I just logged onto Periscope. I did it mostly because Derek Halpern said this. If you love Periscope, read that. Because I don’t love Periscope.
Periscope is Not Interesting To Me
The premise is simple: live video in real time. Okay, cool. Except, it’s not especially useful for my business. It’s INTERESTING, but it’s not USEFUL.
The air inside the Brooklyn Bowl smells like well worn leather, sawdust, and evidently hops (from the nearby Brooklyn Brewery, but I’ll get back to them). All around me are authentic Coney Island early 20th century amusement park props, like the tin targets from shooting galleries. There’s a band putting their gear together onstage for an evening event, lots of percussion and fewer amps, so I’m guessing it’ll be some kind of folk or world music. In front of me, Charley Ryan, cofounder of the Brooklyn Bowl (with partner Peter Shapiro) is pressing his business card into my hands and is about to say the most amazing thing I’ve ever heard while receiving a business card.
“I hope my phone number goes from this card into your phone and that you use it whenever you want to get in touch.”
My son, Harold, is huge into video games and video game culture. He knows more weird and deep-level memes and obscure details than you’ll ever know. Harold has convinced me to take him to the SCG Convention in Texas. To say he’s hyped and excited is to really underplay how he feels about it.
As part of this, I’ve encouraged Harold to do as much of the planning and deciding as possible. Harold chose the Aloft hotel chain. Swell by me. He picked it because he loved the videos. I prepaid for the days of the conference. And then, I ran into a snag.
I’m sprawled out on my bed writing to you. My son is reading a copy of Retro Gamer and my daughter is playing Splatoon (it’s a Wii game that your kid probably wants). Lately, I’ve been thinking about this blog, about you, about my business, about what I stand for. That kind of stuff.
The Biggest Competitive Advantage I Have is Openness and Honesty
But that sounds like I’m trying to be virtuous. I’m not. I just think it’s easier/better/faster to just tell you what I think and feel, instead of worrying.
My son, Harold, found out quite by surprise that he really likes puppets. He pretty much had to have this Kermit the Frog puppet. What we did with it was quite interesting. And in the process, I found myself thinking about me, then you, and about us. About all of us. And about something I’m not sure I’ve yet shared in this specific way.
The Magic of Puppets
When you put a puppet on your hand, you empower someone else to speak for you. You can say things you might not say from your own lips. Because hey, it’s a puppet. Puppets are like a super power.
I’m a big fan of the work of Dr Nick Morgan. In my circles, when people ask me advice about how to be a better professional speaker, I tell a somewhat backhanded and loving story about how I paid for a day of Dr. Morgan’s time, hellbent on having him make me a much better speaker. I loved everything he had to say. It was brilliant, full of really important details and ideas. And I couldn’t really make good use of any of it.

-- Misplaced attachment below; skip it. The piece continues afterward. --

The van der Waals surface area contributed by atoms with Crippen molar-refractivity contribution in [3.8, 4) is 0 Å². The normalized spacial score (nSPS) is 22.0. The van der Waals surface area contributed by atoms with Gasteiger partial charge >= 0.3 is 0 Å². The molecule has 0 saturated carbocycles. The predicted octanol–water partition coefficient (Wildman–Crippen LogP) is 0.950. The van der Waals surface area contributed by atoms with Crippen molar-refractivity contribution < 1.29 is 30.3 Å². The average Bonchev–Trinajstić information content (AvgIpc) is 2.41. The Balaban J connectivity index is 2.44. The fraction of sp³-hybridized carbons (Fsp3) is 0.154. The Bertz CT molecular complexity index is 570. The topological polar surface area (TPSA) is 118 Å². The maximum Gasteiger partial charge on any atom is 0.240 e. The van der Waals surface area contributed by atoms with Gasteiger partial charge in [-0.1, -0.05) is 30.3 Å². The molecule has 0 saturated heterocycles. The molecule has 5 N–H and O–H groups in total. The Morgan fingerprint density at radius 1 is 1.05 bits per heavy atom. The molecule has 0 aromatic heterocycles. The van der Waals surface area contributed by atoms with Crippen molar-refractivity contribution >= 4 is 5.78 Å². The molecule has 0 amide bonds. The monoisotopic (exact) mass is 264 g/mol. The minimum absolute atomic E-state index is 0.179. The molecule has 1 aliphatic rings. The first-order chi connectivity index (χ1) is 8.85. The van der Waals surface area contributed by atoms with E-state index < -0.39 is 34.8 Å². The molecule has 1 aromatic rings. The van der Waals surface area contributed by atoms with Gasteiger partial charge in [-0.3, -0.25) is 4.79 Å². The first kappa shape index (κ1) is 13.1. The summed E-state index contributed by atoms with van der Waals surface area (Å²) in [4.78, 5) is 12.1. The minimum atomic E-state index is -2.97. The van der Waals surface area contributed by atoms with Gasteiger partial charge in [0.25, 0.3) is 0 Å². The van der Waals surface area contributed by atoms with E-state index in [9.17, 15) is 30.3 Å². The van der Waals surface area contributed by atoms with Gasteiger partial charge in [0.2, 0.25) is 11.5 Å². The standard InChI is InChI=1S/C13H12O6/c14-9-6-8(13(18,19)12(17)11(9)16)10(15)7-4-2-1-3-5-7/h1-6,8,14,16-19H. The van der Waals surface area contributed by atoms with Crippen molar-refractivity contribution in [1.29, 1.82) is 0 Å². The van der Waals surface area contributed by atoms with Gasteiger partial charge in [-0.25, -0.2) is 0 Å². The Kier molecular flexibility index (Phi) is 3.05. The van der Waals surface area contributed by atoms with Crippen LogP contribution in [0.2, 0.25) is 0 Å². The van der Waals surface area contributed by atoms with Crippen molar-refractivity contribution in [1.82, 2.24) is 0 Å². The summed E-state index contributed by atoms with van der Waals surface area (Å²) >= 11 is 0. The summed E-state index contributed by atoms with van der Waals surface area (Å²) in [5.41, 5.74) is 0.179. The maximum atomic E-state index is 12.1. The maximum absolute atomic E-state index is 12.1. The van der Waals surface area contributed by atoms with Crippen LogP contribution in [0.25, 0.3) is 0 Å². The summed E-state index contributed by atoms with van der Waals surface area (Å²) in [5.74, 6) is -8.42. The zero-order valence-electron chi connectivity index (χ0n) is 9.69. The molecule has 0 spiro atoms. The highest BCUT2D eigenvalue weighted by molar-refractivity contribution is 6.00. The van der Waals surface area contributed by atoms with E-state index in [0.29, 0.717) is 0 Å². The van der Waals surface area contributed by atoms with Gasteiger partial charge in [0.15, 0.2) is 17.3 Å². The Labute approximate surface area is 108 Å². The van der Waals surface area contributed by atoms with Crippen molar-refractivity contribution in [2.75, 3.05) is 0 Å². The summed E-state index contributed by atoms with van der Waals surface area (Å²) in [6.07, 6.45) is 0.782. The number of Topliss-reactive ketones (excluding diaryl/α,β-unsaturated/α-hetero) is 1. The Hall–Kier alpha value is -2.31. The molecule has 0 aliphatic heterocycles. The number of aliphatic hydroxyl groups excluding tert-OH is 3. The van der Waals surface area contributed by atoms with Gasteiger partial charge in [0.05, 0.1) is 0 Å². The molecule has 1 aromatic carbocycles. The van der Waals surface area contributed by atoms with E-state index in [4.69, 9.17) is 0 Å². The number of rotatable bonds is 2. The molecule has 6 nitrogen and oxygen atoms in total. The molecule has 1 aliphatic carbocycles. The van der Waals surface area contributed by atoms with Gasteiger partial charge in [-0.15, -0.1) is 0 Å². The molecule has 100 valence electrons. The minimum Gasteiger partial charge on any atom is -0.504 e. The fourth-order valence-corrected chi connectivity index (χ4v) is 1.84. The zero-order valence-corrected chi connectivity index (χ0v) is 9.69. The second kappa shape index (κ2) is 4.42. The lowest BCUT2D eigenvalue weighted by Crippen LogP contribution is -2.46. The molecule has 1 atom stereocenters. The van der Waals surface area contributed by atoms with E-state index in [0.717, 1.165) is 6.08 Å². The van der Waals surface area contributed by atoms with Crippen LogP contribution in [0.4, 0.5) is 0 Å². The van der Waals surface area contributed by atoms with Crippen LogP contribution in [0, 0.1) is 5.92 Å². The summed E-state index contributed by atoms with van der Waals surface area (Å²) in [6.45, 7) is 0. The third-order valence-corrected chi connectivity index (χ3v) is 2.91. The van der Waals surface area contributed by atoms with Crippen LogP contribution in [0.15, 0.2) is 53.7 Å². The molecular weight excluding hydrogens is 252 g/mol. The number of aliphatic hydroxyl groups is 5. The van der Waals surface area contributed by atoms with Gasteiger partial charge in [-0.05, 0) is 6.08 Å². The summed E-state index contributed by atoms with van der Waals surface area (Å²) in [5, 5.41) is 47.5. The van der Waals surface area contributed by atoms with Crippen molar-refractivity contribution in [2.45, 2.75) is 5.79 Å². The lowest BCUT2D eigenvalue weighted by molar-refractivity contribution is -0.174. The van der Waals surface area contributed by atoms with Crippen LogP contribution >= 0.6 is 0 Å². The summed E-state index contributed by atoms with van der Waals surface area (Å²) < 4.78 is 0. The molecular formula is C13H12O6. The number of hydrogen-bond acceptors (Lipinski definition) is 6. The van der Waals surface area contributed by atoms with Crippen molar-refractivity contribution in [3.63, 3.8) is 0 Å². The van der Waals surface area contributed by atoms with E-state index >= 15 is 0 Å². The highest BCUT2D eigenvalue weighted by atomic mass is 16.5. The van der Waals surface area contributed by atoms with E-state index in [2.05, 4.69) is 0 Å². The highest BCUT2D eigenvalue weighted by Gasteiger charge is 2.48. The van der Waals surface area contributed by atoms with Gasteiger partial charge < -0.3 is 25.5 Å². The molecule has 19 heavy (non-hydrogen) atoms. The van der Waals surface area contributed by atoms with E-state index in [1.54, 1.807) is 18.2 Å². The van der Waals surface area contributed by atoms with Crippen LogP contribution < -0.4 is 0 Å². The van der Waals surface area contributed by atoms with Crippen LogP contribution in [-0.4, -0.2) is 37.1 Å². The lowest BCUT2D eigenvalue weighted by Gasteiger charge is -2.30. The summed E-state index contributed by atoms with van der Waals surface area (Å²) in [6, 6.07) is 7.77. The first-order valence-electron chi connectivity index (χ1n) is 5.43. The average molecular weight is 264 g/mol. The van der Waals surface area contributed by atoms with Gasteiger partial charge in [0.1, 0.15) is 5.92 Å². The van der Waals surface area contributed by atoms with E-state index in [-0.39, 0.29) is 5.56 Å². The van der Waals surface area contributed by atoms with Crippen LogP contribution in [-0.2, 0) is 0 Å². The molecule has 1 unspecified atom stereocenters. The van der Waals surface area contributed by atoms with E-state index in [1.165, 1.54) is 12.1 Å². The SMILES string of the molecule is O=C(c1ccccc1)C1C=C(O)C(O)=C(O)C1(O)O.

Dr. Morgan mentions it in this post. For instance, “The good news for you conference organizers, then, is that if you hire Chris you’ll get something largely new each time. In spite of my best efforts.”. (emphasis mine)
I’m working on some interesting stuff as it relates to both bigger businesses as well as small businesses. I’m interested in how better use of data could open up a whole big slice of not-yet-tapped economic value for companies (again both bigger and smaller). It’s times like this where I feel bad for people who think I’m the “social media guy.” I’m thinking about velocity as it applies to marketing. Meaning, if we knew something faster, could we add more value and help someone better?
Velocity as a Marketing Tool
I was in Atlanta the other day for 20 hours. During that time, the services that would have been of value to me might have been:
A Peek Into How This All Threads Together for ME
I’m sharing MY personal setup. You can do yours any which way you want. But There’s some method to the madness, and it’s all contained in that picture above. I wanted to show you how it works for me.
My mom (and sometimes my dad) blog quite regularly on a site called Mom Pop Pow. I can’t post the link, because it’s thrashed with spam right now. The site was hacked. Last time Mom checked, there were many WordPress plugins that needed updating. Those might be the culprit, too. WordPress maintenance can be a part time job, I swear. And even if everything were 100% buttoned up, there are still malicious people out there looking to take over your site. It’s happened to me. Twice. Expensively.
So Now My Mom and Dad are Drug Dealers
You’d think that if you visited their site on the day I wrote this. But they’re not. Mom writes book reviews. She writes about trips to museums. She writes about things that face the Boomer generation. It’s a pretty awesome blog, says her biased and overly proud son, because it’s about what SHE wants it to be about.
A friend recently emailed me and said she was having a crisis of faith, that her attempts to work with people weren’t going especially well, that she felt a bit lost in it all. I gave her some fairly harsh feedback, but all in the service of love. The shortest version of my response to her? “You have a white truck, not a business.”
Define Your Business As Clearly As You Can
When I talk about a “white truck” business, here’s the thing: if you buy a white truck like the one in the picture above, you CAN do pretty much anything with it. You could be a landscaper. You could haul stuff. You could help people move. You could start a logistics and delivery organization. Whatever. There are LOTS of ways to use a white truck.